When applying the regularizer, we start from the converged model trained without the L_C penalty (i.e. the parameters are initialized with the parameters of the converged model) and then add the gates and continue training the full objective. By varying the coefficient λ in the optimized objective, we obtain models with different numbers of retained heads. Below is shown how the probabilities of encoder heads being completely closed (P(g_i)=0) change in training for different values of λ (pruning starts from a converged model). White color denotes P(g_i=0) = 1, which means that a head is completely removed from the model.

enc_head_gif

(Gif is for the model trained on EN-RU WMT. For other datasets, values of λ can be different.)

We observe that the model converges to solutions where gates are either almost completely closed or completely open. This means that at test time we can treat the model as a standard Transformer and use only a subset of heads.


Experiments

Requirements

Operating System: This implementation works on the most popular Linux distributions (tested on Ubuntu 14, 16). It will also likely to work on Mac OS. For other operating systems we recommend using Docker.

Hardware: The model can be trained on one or several GPUs. Training on CPU is also supported.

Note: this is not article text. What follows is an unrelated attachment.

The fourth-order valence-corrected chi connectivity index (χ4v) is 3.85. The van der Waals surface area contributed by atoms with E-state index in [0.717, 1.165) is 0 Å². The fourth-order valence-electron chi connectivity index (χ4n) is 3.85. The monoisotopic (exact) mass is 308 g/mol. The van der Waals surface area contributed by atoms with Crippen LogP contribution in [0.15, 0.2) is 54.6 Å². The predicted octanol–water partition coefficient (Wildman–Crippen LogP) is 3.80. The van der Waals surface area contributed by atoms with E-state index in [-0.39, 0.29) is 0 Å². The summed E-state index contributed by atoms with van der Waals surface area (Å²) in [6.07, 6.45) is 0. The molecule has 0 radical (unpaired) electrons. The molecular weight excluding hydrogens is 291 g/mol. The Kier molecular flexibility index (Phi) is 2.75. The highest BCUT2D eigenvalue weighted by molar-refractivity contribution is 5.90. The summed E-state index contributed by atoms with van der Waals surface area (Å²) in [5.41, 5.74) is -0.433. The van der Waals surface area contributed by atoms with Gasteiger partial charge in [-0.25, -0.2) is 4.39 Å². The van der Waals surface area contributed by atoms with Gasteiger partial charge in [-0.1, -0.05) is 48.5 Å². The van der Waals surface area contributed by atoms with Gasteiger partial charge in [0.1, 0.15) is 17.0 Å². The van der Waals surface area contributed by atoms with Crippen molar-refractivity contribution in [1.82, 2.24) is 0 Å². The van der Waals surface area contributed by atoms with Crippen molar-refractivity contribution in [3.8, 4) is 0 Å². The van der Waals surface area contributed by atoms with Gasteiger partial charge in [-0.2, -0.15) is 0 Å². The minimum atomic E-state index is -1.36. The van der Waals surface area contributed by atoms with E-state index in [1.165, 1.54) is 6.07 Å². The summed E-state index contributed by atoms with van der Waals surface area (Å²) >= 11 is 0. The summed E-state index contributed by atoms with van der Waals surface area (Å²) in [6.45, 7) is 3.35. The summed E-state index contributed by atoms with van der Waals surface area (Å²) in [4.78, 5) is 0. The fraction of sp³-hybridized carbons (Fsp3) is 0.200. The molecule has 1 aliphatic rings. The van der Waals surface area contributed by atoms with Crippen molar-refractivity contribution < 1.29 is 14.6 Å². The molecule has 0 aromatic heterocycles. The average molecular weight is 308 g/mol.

OpenMPI(optional): To train on several GPUs, you have to install OpenMPI. The code was tested on OpenMPI 3.1.2(download). See build instructions here.

Python: The code works with Python 3.5 and 3.6; we recommend using anaconda. Install the rest of python packages with pip install -r requirements.txt. If you haven't build OpenMPI, remove horovod from the list of requirements.

Data preprocessing

The model training config requires the data to be preprocessed, i.e. tokenized and bpeized.

Tokenization

Here is an example of how to tokenize (and lowercase) you data:

cat text_lines.en | moses-tokenizer en | python3 -c "import sys; print(sys.stdin.read().lower())" > text_lines.en.tok

For the OpenSubtitles18 dataset, you do not need this step since the data is already tokenized.

BPE-ization

Learn BPE rules:

subword-nmt learn-bpe -s 32000 < text_lines.en.tok > bpe_rules.en

Apply BPE rules to your data:

/path_to_this_repo/lib/tools/apply_bpe.py  --bpe_rules ./bpe_rules.en  < text_lines.en.tok > text_lines.en.bpeized

Model training

In the scripts folder you can find files train_baseline.sh, train_concrete_heads.sh and train_fixed_alive_heads.sh with configs for training baseline, model with heads pruning using relaxation of the L0 penalty, and model with a fixed configuration of open and closed heads.

To launch an experiment, do the following (example is for the heads pruning experiment):

mkdir exp_dir_name && cd exp_dir_name
cp the-story-of-heads_dir/scripts/train_concrete_heads.sh .
bash train_concrete_heads.sh

After that, checkpoints will be in the exp_dir_name/build/checkpoint directory, summary for tensorboard - in exp_dir_name/build/summary, translations of dev set for checkpoints (if specified; see below) in exp_dir_name/build/translations.


Notebooks: how to use a model

In the notebooks folder you can find notebooks showing how to deal with your trained model. From a notebook name it's content has to be clear, but I'll write this just in case.

1_Load_model_and_translate - how to load model and translate sentences;

2_Look_at_attention_maps - how to draw attention maps for encoder heads;